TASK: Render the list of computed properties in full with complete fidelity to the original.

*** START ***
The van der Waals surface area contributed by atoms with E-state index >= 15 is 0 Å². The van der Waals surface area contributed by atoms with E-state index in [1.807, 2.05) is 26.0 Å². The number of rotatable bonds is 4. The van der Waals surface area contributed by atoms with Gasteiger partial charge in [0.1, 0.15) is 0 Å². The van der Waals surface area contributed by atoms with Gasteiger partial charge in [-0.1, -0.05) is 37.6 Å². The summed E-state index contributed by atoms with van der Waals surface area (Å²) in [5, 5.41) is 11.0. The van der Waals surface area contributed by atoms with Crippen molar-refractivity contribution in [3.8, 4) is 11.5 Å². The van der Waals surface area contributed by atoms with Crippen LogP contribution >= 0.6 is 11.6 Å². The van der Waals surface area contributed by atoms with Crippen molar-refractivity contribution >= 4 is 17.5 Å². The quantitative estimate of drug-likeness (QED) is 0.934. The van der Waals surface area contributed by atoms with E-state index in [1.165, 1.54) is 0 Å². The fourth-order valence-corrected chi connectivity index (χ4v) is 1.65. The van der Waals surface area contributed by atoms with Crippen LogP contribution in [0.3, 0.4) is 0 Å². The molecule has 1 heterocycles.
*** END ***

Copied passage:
The van der Waals surface area contributed by atoms with E-state index >= 15 is 0 Å². The van der Waals surface area contributed by atoms with E-state index in [1.807, 2.05) is 26.0 Å². The number of rotatable bonds is 4. The van der Waals surface area contributed by atoms with Gasteiger partial charge in [0.1, 0.15) is 0 Å². The van der Waals surface area contributed by atoms with Gasteiger partial charge in [-0.1, -0.05) is 37.6 Å². The summed E-state index contributed by atoms with van der Waals surface area (Å²) in [5, 5.41) is 11.0. The van der Waals surface area contributed by atoms with Crippen molar-refractivity contribution in [3.8, 4) is 11.5 Å². The van der Waals surface area contributed by atoms with Crippen LogP contribution >= 0.6 is 11.6 Å². The van der Waals surface area contributed by atoms with Crippen molar-refractivity contribution >= 4 is 17.5 Å². The quantitative estimate of drug-likeness (QED) is 0.934. The van der Waals surface area contributed by atoms with E-state index in [1.165, 1.54) is 0 Å². The fourth-order valence-corrected chi connectivity index (χ4v) is 1.65. The van der Waals surface area contributed by atoms with Crippen LogP contribution in [0.3, 0.4) is 0 Å². The molecule has 1 heterocycles.